Page  294 294 WINTER CLIMATE. interior of the ships was deposited in the beds as moisture instead of ice, and then rheumatic attacks were troublesome among the crew. With this range, the difference of heat experienced on going into the open air often amounted to one hundred degrees. Much less food was consumed during the winter's rest than during the labors of summer. On this account, the provisions were served out without weighing, and considerable weekly savings were effected. The men took instinctively just what nourishment the waste of their bodies required. A vast abundance of the lower forms of life was found everywhere in the inclement region in which the ships sojourned. Small cavities, from two to six feet deep, studded the under surface of the sea-ice. A greenish, slimy substance, composed of animalcules and microscopic plants, was found in these. The cavities, in fact, had been hollowed out by the higher temperature attendant upon the vital action going on in these minute creatures. The most intense cold seemed to have the power of destroying some kinds of life-germs. Mity cheese, that had been exposed throughout the winter, never again manifested any return of crawling propensity. The influence of solar light was exceedingly small during the depth of winter. A little trace of daylight was always perceptible at noon; but for seven days before and after the 22d of December, chloride of silver wvas not blackened by exposure to the south horizon. On the 1st of January it began to assume a slight leaden tinge. AMustard and cresses were reared with great care; but the yonung plants were composed of ninetyfour per cent. of' water, and contained only half the quantity of nutritious and antiscorbutic matters that had been present in the seeds.

Page  295 ESQUIMAUX DOGS. 295 The men were kept amused during the winter by theatrical representations, balls, and masquerades, after Captain Parry's example; but the schools and libraries were the most valuable auxiliaries in preventing ennui. Geographical studies were especially popular. After the nightly lessons, it was often necess~ary to settle forecastle disputes as to the insular c.!i;ivv-cter of Cape Horn, the Roman Catholic faith of tlhe Chinese, and the identity of the crocodiles of the Nile witIh the alligators of the Mississippi. Far from the least interesting members of this Arctic community were a kennel of Esquimaux dog —, that had been established in a snow-hut near the tchips. The four oldest had accompanied Mr. Petersen, the Danish interpreter, from Greenland. But these had thriven and multiplied amid the congenial scenes of ice and snow, so that complete teams for two sledges could be furnished out in spring. They were great favorites among the seamen, and flocked eagerly round the first person who emerged from the snow-covered ships in the morning. They were, nevertheless, of highly jealous temperament; for, if one of them chanced to receive more notice than his companions, the lucky fellow was forthwith attacked by the rest of the pack. Thlis so constantly occurred, that some of the cunning young dogs became afraid of the men's caresses, and ran away the moment any marked demonstrations of kindness were directed towards them. In many points, amusing instances of the adaptation of canine instinct to the necessities of Arctic life were displayed. In fine, sunny weather, the dogs satisfied their thirst by lapping the surface snow; but in colder periods of the season they burrowed some inches down for their supply of frozen water. In extremely severe weather, they constantly coiled themselves closely up,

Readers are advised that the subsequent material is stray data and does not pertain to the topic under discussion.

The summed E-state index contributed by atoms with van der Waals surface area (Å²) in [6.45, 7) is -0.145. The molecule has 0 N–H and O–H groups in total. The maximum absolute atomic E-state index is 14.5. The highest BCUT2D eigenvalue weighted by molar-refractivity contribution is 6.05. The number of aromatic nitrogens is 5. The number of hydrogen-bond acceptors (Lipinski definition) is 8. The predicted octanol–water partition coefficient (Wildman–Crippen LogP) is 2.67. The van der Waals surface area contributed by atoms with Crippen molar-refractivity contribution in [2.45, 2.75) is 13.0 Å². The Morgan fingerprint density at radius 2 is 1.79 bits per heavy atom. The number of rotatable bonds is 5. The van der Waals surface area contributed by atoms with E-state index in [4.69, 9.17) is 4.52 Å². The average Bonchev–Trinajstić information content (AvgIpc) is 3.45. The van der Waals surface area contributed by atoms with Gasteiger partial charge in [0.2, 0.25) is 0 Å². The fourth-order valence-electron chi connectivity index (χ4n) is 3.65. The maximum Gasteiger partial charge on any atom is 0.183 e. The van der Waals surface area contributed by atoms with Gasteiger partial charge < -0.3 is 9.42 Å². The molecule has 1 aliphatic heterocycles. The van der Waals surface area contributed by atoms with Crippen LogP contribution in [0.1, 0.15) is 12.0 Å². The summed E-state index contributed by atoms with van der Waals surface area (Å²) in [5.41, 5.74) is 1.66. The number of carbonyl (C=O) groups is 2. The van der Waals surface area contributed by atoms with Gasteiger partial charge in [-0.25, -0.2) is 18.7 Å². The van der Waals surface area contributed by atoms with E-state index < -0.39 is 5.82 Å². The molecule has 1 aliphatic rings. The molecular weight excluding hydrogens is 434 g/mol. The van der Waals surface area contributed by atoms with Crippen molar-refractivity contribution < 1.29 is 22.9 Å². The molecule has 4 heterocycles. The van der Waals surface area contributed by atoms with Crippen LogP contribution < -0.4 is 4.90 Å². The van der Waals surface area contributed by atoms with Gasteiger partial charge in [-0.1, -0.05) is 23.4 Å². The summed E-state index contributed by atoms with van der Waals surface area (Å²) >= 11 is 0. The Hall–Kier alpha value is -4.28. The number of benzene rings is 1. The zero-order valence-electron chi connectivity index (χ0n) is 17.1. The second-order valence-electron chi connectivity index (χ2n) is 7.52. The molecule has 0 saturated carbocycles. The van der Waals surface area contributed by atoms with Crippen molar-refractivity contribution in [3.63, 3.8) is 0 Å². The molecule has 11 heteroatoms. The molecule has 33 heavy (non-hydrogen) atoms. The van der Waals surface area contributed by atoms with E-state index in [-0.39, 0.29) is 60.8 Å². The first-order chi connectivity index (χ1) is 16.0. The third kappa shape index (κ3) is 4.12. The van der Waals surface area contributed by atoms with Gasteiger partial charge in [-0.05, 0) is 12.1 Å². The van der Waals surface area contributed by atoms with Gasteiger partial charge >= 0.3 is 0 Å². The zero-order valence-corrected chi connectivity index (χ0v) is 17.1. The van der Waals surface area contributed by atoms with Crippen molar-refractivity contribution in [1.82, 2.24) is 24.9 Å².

Page  296 296 ESQUIMAUX DOGS. and covered their noses with the shaggy fur of their tails. At these times, they never rose even to shake off the accumulating wreaths of falling snow; if their masters called them, they answered by turning their eyes, but without removing their natural respirators from their nostrils, and no demonstration, short of a determined kick, could make them shift their quarters; but, at other times, they lay stretched out at full length, and were on their legs in obedience to the first tone of a familiar voice. The young dogs had to learn some painful experiences. The first time they were taken to the open water, they mistook it for ice, coolly walked into it, and were nearly drowned. One poor fellow undertook to lick a temiptilng morsel of fat fiom an iron shovel, when, greatly to his surprise, the cold metal stuck fast to his tongue, and he drlagged the shovel along for sone distance, at last only extricating himself from it by a strongh effort, and at the expense of leaving some inches of mucous membrane behind him. -When the dog's were employed in sledging-work, it was no uncommon thing fobr them to start off with their loads in full pursuit of' bears. In the spring, two carrier-pigeons were despatched in the car of a small balloon. The balloon foill upo the ice, while still in sight, and dragged along for some distance. An object that was so full of interest to their masters could not, by any means, be slighted by the dogs; in a moment they were all off after it, the men following them pell-mell to save the pigeons. The fiur-footed animals had by far the best of the race; but the balloon, fortunately for its freight, cleared the edge of the ice just as they came up with it. When the ice around the ships broke up, the dogs understood the indication, and galloped about in mad joy, leaping from piece to piece, and whining restlessly, or swimming